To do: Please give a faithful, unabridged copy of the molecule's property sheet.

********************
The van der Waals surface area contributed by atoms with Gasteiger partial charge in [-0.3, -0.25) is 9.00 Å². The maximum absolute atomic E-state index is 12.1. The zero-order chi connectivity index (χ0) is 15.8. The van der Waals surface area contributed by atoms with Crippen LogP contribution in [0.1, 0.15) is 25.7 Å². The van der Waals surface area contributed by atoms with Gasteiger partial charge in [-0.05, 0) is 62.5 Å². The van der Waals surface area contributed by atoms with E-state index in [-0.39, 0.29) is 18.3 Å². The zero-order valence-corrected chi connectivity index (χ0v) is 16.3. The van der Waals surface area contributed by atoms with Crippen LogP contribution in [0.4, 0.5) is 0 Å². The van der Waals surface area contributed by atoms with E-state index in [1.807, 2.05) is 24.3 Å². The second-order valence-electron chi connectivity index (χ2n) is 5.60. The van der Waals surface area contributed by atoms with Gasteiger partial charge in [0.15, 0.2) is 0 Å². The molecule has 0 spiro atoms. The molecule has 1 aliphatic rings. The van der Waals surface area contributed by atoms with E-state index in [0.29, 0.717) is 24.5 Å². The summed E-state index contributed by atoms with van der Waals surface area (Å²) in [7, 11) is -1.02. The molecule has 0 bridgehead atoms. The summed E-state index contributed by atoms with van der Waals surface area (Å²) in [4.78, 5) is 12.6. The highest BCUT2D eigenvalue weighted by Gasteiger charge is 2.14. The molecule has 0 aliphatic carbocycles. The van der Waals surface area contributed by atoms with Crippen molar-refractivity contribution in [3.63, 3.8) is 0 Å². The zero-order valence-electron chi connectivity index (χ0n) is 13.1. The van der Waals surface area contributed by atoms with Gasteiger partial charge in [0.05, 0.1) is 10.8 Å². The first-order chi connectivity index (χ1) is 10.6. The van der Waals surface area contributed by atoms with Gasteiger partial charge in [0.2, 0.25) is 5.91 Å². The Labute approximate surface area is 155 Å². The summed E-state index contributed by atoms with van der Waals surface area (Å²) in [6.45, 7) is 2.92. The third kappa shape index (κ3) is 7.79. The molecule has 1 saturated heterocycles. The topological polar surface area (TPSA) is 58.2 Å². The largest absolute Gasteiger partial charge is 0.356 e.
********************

The van der Waals surface area contributed by atoms with Gasteiger partial charge in [-0.3, -0.25) is 9.00 Å². The maximum absolute atomic E-state index is 12.1. The zero-order chi connectivity index (χ0) is 15.8. The van der Waals surface area contributed by atoms with Crippen LogP contribution in [0.1, 0.15) is 25.7 Å². The van der Waals surface area contributed by atoms with Gasteiger partial charge in [-0.05, 0) is 62.5 Å². The van der Waals surface area contributed by atoms with E-state index in [-0.39, 0.29) is 18.3 Å². The zero-order valence-corrected chi connectivity index (χ0v) is 16.3. The van der Waals surface area contributed by atoms with Crippen LogP contribution in [0.4, 0.5) is 0 Å². The van der Waals surface area contributed by atoms with E-state index in [1.807, 2.05) is 24.3 Å². The second-order valence-electron chi connectivity index (χ2n) is 5.60. The van der Waals surface area contributed by atoms with Gasteiger partial charge in [0.15, 0.2) is 0 Å². The molecule has 0 spiro atoms. The molecule has 1 aliphatic rings. The van der Waals surface area contributed by atoms with E-state index in [0.29, 0.717) is 24.5 Å². The summed E-state index contributed by atoms with van der Waals surface area (Å²) in [7, 11) is -1.02. The molecule has 0 bridgehead atoms. The summed E-state index contributed by atoms with van der Waals surface area (Å²) in [4.78, 5) is 12.6. The highest BCUT2D eigenvalue weighted by Gasteiger charge is 2.14. The molecule has 0 aliphatic carbocycles. The van der Waals surface area contributed by atoms with Crippen molar-refractivity contribution in [3.63, 3.8) is 0 Å². The zero-order valence-electron chi connectivity index (χ0n) is 13.1. The van der Waals surface area contributed by atoms with Gasteiger partial charge in [0.05, 0.1) is 10.8 Å². The first-order chi connectivity index (χ1) is 10.6. The van der Waals surface area contributed by atoms with Gasteiger partial charge in [0.2, 0.25) is 5.91 Å². The Labute approximate surface area is 155 Å². The summed E-state index contributed by atoms with van der Waals surface area (Å²) in [6.45, 7) is 2.92. The third kappa shape index (κ3) is 7.79. The molecule has 1 saturated heterocycles. The topological polar surface area (TPSA) is 58.2 Å². The largest absolute Gasteiger partial charge is 0.356 e.